Manorial Documents

The 75th accession in 2000 was a sale catalogue of lordships of manors to be sold at auction by order of the University of Wales (ref.: DX994/1).

On 6 July 2000, Phillips International auctioned 13 “lord of the manor” titles, each with the promise of a coat of arms but with no land, on behalf of the University of Wales. The titles and accompanying land were inherited from the Church of Wales following its disestablishment in 1914 when the university became trustee of the church’s estate. The proceeds went to the university itself, the four university colleges in Aberystwyth, Bangor, Cardiff and Swansea and to the National Library of Wales. The auction was the fourth and final to be held by the University since 1984 and thirty titles had previously been sold for an estimated £200,000.  (Ref:

One of the lordships for sale was the manor of Worlton in Glamorgan. Manorial lordships can be bought and sold, but a new lord is not automatically entitled to the documents relating to the manor, unless these have been specifically conveyed to him.  A search of the Manorial Documents Register (MDR) shows that records of the Manor of Worlton (also known as Dyffryn Golych and Tref Gloych, and situated in the parish of St. Lythan’s) are held by the National Library of Wales.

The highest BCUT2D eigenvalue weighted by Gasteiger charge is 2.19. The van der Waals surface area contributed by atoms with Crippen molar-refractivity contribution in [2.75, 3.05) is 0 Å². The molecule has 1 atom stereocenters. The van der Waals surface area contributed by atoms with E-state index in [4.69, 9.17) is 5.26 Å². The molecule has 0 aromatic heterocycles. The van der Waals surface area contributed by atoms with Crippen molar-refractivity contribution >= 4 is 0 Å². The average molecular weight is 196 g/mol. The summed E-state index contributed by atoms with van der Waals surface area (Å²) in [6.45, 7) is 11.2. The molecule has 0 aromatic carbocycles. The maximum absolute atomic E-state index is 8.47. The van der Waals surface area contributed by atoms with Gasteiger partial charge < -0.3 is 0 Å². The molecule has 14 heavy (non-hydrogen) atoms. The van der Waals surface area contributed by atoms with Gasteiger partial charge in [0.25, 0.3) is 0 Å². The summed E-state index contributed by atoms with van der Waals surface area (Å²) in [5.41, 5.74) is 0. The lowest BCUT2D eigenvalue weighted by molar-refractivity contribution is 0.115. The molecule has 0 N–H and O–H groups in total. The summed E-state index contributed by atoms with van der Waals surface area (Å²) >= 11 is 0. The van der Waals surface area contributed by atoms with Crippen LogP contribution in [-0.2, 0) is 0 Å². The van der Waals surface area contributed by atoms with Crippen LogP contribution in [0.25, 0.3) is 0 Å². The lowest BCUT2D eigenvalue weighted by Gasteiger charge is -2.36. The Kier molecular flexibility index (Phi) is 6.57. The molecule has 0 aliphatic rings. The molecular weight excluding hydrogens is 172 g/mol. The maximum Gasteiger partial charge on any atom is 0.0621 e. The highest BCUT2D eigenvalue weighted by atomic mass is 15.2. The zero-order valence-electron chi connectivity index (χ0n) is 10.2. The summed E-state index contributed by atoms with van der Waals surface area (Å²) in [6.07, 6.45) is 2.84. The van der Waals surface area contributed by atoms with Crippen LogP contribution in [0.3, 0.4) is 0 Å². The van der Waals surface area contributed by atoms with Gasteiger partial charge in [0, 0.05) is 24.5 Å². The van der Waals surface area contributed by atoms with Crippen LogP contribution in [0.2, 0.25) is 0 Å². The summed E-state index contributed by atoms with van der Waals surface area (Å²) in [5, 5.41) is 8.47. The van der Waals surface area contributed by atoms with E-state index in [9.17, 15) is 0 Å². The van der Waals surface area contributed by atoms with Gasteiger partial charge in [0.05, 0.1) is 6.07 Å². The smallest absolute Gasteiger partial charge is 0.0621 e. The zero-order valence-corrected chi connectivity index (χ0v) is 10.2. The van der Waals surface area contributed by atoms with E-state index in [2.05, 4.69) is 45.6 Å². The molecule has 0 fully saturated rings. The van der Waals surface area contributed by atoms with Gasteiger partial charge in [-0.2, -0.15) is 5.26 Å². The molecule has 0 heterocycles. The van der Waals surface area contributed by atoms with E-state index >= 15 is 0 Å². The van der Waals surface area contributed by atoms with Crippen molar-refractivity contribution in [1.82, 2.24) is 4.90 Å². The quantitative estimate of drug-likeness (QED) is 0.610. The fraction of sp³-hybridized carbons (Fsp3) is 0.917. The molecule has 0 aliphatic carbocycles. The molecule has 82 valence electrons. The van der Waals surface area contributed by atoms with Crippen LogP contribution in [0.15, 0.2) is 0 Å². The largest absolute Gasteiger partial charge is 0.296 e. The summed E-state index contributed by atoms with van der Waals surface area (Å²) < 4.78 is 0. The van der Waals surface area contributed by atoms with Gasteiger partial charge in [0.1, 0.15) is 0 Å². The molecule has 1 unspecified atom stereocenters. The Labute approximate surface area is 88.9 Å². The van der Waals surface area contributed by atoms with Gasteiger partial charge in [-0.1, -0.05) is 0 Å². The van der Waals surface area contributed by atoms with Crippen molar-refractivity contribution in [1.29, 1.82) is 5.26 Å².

Sale catalogue of lordships of manors

Sale catalogue of lordships of manors

The MDR identifies the nature and location of manorial records and is maintained by the National Archives. You can search for records relating to Wales at:

It is not a register of title to manorial lordships and it does not collect information about the ownership or descent of manors but you can discover where manorial records are held. Records listed in the MDR include court rolls, surveys, maps, terriers, documents and all other documents relating to the boundaries, franchises, wastes, customs or courts of a manor. Title deeds are not included in the Register.

If you want to find out more about using Manorial Records for family history, community history, and house history there are two useful guides to get you started:


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